A lot of producers making beats have the necessary skills to make great sounding tracks from a compositional level. However, they often lack the knowledge to finalize their beat and make it sound great in the mixing process. Mixing is a complete art on its own and learning how to mix really takes time and dedication. The easiest way to learn how to mix is truly diving in and doing it yourself. As you’ve probably heard a million times there really is no magic preset or plug-in that’s going to give you a great sounding mix with the push of a button. It really does boil down to putting in the hard work and really giving mixing a shot. In this article we hope to get you in the right direction and show you how to mix beats.
Get over your fear of mixing beats
Don’t be afraid to mix beats if you have never done it before, you aren’t going to ruin your track. If you are worried about that, then save a new version of the beat before you start. If you focus hard on setting the right levels for each instrument and sample you will be surprised at how well things start to come together especially if you use the method below.
How to start mixing a beat
So where do we start with the mix? If you’re new to mixing I think this first step will really help you. The first thing you should try, is to mute everything except for the kick or bass drum in your production. I like to start out by trying to get the kick at around the -18 dB average RMS level. Getting your kicks set here allows you to then bring in the other elements and build around the kick or bass drum. If you are unfamiliar with RMS levels you can use Wave Candy in FL Studio to measure RMS. This doesn’t have to be exact but you want to shoot for that average level around -18 dB.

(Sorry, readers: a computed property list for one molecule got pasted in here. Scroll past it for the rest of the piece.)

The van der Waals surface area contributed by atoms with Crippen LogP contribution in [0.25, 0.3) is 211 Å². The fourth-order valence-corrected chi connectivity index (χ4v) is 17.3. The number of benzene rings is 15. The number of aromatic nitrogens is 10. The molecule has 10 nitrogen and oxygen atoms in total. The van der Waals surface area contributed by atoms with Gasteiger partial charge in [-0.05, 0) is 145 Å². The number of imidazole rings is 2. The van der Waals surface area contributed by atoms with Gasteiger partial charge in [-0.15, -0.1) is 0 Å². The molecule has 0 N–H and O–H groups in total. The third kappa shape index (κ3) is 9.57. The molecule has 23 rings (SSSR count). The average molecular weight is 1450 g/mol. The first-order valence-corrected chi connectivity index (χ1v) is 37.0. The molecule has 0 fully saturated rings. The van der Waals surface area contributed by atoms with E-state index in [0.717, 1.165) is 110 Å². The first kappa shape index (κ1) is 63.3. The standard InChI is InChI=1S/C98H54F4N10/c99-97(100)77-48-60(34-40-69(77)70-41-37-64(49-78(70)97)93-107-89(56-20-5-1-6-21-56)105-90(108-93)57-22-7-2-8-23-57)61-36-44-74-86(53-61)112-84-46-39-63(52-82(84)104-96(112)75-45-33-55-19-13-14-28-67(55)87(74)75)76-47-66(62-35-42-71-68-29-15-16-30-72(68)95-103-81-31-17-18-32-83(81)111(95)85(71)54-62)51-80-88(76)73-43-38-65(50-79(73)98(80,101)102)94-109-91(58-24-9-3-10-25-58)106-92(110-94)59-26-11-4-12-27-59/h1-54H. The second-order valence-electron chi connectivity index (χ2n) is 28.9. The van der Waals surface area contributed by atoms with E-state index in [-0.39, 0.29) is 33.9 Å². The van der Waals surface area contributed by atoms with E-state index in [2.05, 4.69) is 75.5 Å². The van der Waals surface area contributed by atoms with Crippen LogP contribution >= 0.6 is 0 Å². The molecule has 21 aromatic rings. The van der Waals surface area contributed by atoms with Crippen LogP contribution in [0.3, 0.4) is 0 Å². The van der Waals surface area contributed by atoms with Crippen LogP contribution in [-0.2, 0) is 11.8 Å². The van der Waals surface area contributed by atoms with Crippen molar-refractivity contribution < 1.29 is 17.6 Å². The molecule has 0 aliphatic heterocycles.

Once you have your kick to that level it’s time to start bringing in other elements one by one and setting their relative levels with the kick. As an example, let’s say the next thing that you bring in is the snare. Make the level of the snare work with the kick. At this point only your kick and snare should be soloed.
Beat Mixing Method
Repeat this process with each other element in your track. I think this is a great way for beginners to learn because it can really be overwhelming when you start to mix with all elements of the track playing. Soloing them starting with the kick and then bringing in other elements one by one allows you to adjust to hearing the beat. By the end you are mixing the whole track altogether but you have built upon that single kick drum and your ears have begun to get used to the mixing process.
Final note on how to mix beats
As a final note I wouldn’t recommend doing this for other processing such as EQ compression delay or reverb as this method is primarily for setting levels. When you’re adding the other elements as listed above you really should be applying them with the entire mix playing. The reason for this is that you don’t want to shape any individual element without hearing the rest of the mix as it can sound dramatically different when brought back into the mix. The only time I can think of that you would want to use this method of processing outside of the entire mix is if you were using it for creative purposes. An example of this would be adding an effect such as a flanger to a specific element of your beat as part of the sound design. Give these beat mixing tips a try on your next beat and see how it works out for you.
If you want to take this a step further check out our Producer Hit Kits.